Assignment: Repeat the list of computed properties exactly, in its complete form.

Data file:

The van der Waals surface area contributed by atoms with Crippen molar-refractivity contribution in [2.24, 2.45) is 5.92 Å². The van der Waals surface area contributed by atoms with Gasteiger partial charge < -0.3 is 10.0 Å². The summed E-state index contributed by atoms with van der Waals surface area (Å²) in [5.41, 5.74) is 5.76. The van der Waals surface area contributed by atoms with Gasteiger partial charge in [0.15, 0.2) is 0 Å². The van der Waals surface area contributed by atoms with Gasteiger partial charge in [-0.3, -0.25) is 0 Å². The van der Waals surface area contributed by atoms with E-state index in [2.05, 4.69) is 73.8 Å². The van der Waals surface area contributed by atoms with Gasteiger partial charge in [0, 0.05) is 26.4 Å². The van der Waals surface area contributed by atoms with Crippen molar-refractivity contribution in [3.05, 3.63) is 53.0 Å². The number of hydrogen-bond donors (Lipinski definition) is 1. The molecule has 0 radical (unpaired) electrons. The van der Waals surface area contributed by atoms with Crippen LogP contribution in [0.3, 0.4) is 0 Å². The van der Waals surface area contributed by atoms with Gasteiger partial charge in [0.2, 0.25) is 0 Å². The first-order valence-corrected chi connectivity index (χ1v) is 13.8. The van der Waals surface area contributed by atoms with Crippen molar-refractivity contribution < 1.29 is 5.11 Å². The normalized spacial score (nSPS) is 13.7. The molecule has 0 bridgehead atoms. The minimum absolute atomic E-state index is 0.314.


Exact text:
The van der Waals surface area contributed by atoms with Crippen molar-refractivity contribution in [2.24, 2.45) is 5.92 Å². The van der Waals surface area contributed by atoms with Gasteiger partial charge < -0.3 is 10.0 Å². The summed E-state index contributed by atoms with van der Waals surface area (Å²) in [5.41, 5.74) is 5.76. The van der Waals surface area contributed by atoms with Gasteiger partial charge in [0.15, 0.2) is 0 Å². The van der Waals surface area contributed by atoms with Gasteiger partial charge in [-0.3, -0.25) is 0 Å². The van der Waals surface area contributed by atoms with E-state index in [2.05, 4.69) is 73.8 Å². The van der Waals surface area contributed by atoms with Gasteiger partial charge in [0, 0.05) is 26.4 Å². The van der Waals surface area contributed by atoms with Crippen molar-refractivity contribution in [3.05, 3.63) is 53.0 Å². The number of hydrogen-bond donors (Lipinski definition) is 1. The molecule has 0 radical (unpaired) electrons. The van der Waals surface area contributed by atoms with Crippen LogP contribution in [0.3, 0.4) is 0 Å². The van der Waals surface area contributed by atoms with Gasteiger partial charge in [0.2, 0.25) is 0 Å². The first-order valence-corrected chi connectivity index (χ1v) is 13.8. The van der Waals surface area contributed by atoms with Crippen molar-refractivity contribution < 1.29 is 5.11 Å². The normalized spacial score (nSPS) is 13.7. The molecule has 0 bridgehead atoms. The minimum absolute atomic E-state index is 0.314.